Like forEach and filter, map is also a standard method for arrays.

Summation with reduce

Another popular example of working with arrays is to get a single value based on the data in the array. One example is the summation of a list of numbers already familiar to us. The other is the search for the person born before everyone else.

A higher-order operation of this type is called reduce (reduction; or sometimes fold, folding). You can imagine it as folding an array, one element at a time. When summing the numbers, we started from zero, and for each element we combined it with the current sum using addition.

The parameters of the reduce function, in addition to the array, are a combining function and an initial value. This function is a little less clear than filter or map, so pay close attention to it.

function reduce(array, combine, start) {
  var current = start;
  for (var i = 0; i < array.length; i++)
    current = combine(current, array[i]);
  return current;
console.log(reduce([1, 2, 3, 4], function(a, b) {
  return a + b;
}, 0));
// → 10

The standard reduce arrays method, which of course works the same way, is even more convenient. If the array contains at least one element, you can omit the start argument. The method will take the first element of the array as the starting value and begin work from the second.

In order to find the oldest of my ancestors known with reduce, we can write something like:

console.log(ancestry.reduce(function(min, cur) {
  if (cur.born < min.born) return cur;
  else return min;
// → {name: "Pauwels van Haverbeke", born: 1535, …}


How could we write the previous example (searching for a person with the earliest date of birth) without higher-order functions? Actually, the code is not so terrible:

var min = ancestry[0];
for (var i = 1; i < ancestry.length; i++) {
  var cur = ancestry[i];
  if (cur.born < min.born)
    min = cur;
// → {name: "Pauwels van Haverbeke", born: 1535, …}

Slightly more variables, two lines longer - but so far reasonably clear code.

Higher-order functions truly open up when you have to combine functions. For example, we write a code that finds the average age of men and women in a set.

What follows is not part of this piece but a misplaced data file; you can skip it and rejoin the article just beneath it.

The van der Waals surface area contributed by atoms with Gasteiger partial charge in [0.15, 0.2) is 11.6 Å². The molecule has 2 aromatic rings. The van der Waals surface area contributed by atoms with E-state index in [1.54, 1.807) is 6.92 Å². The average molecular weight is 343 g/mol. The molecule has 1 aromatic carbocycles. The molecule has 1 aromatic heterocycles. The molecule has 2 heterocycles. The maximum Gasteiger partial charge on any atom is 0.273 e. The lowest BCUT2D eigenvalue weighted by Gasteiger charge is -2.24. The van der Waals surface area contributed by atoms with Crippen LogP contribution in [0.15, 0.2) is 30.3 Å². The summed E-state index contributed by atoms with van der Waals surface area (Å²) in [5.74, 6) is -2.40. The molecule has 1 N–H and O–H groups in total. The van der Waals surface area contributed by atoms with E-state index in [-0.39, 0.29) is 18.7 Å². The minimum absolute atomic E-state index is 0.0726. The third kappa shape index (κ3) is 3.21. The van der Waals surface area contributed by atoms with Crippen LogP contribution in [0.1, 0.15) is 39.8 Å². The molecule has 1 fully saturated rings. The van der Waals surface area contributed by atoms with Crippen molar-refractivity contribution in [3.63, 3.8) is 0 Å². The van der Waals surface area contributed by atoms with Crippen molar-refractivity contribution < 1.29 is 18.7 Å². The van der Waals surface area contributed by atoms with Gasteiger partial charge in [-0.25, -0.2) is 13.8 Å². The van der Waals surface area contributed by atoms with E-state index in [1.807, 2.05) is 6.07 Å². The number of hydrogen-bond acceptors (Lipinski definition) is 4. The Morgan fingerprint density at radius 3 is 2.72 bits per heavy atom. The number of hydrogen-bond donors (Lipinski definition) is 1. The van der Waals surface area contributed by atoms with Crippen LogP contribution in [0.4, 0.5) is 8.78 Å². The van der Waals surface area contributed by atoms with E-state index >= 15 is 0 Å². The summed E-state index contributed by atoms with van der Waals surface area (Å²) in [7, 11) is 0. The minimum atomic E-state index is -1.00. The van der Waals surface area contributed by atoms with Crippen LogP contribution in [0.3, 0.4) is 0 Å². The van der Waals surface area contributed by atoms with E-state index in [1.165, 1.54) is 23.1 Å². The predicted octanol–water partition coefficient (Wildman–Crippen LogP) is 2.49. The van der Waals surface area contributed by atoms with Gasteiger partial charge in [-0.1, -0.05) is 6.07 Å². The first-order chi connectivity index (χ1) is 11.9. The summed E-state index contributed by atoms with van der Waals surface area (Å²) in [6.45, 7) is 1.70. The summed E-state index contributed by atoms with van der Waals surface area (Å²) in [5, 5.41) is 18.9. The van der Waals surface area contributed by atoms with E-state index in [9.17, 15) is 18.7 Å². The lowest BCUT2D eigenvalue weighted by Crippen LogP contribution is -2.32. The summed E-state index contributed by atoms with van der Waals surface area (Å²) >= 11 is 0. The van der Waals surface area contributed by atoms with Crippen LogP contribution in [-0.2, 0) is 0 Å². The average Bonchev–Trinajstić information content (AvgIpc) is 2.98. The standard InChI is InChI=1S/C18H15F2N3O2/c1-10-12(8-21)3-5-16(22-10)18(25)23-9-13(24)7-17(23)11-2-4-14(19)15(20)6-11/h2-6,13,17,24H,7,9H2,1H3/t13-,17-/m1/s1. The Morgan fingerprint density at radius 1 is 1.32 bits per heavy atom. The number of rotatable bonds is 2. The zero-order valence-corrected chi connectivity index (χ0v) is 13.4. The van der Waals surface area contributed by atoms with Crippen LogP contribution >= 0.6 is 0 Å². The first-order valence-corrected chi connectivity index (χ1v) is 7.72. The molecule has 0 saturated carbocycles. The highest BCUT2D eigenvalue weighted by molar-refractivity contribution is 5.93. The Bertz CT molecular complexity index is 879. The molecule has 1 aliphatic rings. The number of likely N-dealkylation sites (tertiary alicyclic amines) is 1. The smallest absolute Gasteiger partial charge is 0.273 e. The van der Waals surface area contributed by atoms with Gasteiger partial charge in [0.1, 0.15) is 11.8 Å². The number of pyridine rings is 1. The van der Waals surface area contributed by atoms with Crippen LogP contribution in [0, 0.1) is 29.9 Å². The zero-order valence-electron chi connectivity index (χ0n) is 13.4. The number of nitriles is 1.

function average(array) {
  function plus(a, b) { return a + b; }
  return array.reduce(plus) / array.length;
function age(p) { return p.died - p.born; }
function male(p) { return == "m"; }
function female(p) { return == "f"; }
// → 61.67
// → 54.56

(It’s silly that we have to define addition as a plus function, but the operators in JavaScript are not values, so you won’t pass them as arguments).

Instead of embedding the algorithm in a large cycle, everything is distributed according to the concepts that interest us - determining sex, counting age, and averaging numbers. We apply them in turn to get the result.

For comprehensible code, this is a fantastic opportunity. Of course, clarity does not come for free.


In the happy land of elegant code and beautiful rainbows, there is a gadish monster named Inefficiency.

The program that processes the array is most beautifully represented as a sequence of clearly separated steps, each of which does something with the array and returns a new array. But layering all these intermediate arrays is expensive.

Similarly, passing a function to forEach so that it goes through the array for us is convenient and easy to understand. But calling functions in JavaScript is more expensive than loops.

This is also the case with many techniques that improve program readability. Abstractions add layers between the clean work of a computer and the concepts we work with - and as a result, the computer does more work. This is not an ironclad rule - there are languages ​​that allow you to add abstractions without sacrificing efficiency, and even in JavaScript an experienced programmer can find ways to write abstract and fast code. But this problem is common.

Fortunately, most computers are insanely fast. If your data set is not too large, or the run time should be just fast enough from the point of view of a person (for example, to do something every time a user clicks on a button) - then it doesn’t matter if you wrote a beautiful solution that works half a millisecond, or very optimized, that works one tenth of a millisecond.

It is convenient to roughly calculate how often this piece of code will be called. If you have a loop in a loop (directly, or through a call in a loop of a function that internally also works with a loop), the code will be executed N * M times, where N is the number of repetitions of the outer loop and M is the inner one. If there is another cycle in the inner loop repeating P times, then we already get N * M * P - and so on. This can lead to large numbers, and when the program slows down, the problem can often be reduced to a small piece of code inside the innermost loop.